Moral Warnings: Angels are depicted in a negative light; God's name taken in vain; only one church depicted, and it's the main antagonist of the game; undead and demons present; some of the books tread on sexual issues; stereotypical depictions of some races and cultures.

Unfortunately, most of the jokes in the game tend to fall flat, mainly due to repetition. The characters feel uninspired, and I found it difficult to play the game, simply because I just didn't care about the people in the story. I had to repeat several dialogue options, and even had to consult a few video walkthroughs, simply because I didn't know I had to follow the same dialogue trees several times. Although the voice acting is decent, it grew tiring to repeatedly listen to the same lines.

The game has a few odd quirks, too. Despite the nice-looking graphics, this tends to be disrupted when the jerky animation kicks in. The actions are repetitive, and the motions of the mouths do not match those of the words. In addition, the default language is German, so at first it took me a few moments to figure out how to switch the controls to English. Fortunately, my wife speaks German, so I could have relied on her help, if need be.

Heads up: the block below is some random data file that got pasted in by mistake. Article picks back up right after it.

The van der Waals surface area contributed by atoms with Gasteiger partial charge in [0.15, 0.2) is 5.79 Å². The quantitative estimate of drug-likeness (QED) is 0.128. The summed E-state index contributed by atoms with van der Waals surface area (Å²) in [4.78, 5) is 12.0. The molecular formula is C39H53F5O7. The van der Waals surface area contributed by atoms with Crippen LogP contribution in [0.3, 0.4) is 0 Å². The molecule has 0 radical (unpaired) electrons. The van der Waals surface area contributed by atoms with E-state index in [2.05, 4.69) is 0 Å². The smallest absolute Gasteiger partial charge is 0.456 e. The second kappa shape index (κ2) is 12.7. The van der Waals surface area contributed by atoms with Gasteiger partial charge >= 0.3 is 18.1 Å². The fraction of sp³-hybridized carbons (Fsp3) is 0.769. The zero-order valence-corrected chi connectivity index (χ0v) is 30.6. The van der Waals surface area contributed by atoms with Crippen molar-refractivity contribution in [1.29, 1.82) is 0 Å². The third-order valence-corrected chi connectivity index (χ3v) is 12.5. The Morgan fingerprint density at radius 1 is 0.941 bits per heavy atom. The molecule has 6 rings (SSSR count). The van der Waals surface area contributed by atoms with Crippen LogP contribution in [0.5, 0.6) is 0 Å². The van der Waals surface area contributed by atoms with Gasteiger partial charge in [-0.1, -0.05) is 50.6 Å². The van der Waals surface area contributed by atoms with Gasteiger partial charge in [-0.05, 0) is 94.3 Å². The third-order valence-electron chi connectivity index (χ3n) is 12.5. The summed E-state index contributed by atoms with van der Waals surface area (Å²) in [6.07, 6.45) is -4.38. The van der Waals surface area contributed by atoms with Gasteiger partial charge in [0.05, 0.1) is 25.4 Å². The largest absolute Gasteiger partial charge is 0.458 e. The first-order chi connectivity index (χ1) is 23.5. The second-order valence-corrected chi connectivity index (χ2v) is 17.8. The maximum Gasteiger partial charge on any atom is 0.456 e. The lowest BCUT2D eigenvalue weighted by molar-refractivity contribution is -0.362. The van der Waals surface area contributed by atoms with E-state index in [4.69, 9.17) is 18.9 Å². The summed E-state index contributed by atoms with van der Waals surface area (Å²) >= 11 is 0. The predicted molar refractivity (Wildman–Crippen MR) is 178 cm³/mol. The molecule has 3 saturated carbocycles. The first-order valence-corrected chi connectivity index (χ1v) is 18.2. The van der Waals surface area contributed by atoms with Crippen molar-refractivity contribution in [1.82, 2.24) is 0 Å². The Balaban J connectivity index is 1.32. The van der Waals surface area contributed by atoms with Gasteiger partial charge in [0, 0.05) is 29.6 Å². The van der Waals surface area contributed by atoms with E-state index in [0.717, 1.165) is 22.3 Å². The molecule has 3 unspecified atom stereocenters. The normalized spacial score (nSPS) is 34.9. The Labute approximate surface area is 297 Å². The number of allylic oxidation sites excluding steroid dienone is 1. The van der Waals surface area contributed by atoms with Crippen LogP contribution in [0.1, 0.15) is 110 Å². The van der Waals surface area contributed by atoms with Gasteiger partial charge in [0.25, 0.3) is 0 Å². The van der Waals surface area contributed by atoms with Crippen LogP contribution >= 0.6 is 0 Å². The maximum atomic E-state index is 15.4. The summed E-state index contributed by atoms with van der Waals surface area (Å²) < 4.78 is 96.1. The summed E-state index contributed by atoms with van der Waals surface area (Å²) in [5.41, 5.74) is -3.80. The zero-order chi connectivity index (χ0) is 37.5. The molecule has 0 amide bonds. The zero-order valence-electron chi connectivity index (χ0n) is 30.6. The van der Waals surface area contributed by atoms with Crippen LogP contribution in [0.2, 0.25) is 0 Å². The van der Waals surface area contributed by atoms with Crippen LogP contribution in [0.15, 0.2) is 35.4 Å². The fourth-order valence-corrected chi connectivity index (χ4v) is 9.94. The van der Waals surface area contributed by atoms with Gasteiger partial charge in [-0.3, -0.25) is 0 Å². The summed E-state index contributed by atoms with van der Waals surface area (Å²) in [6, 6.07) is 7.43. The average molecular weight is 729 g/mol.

Some of the controls seem to be a bit odd as well. For example, when trying to select a saved game, the cursor will stick when you click the first time, and then refuse to move until you click again. Likewise, with the ever-present sliding block puzzles that can be found in nearly every iteration of adventure games, your character can slide one of the blocks... but then it seems to be hopelessly stuck to it, and no  command seems to work to move to another block to slide. Fortunately, there is an option to reset the puzzle and, if it takes too long, skip the puzzle entirely and move on with the rest of the story. It's possible that my issues were the results of a poor port to the Mac operating system, so Windows users may not suffer with the same issues.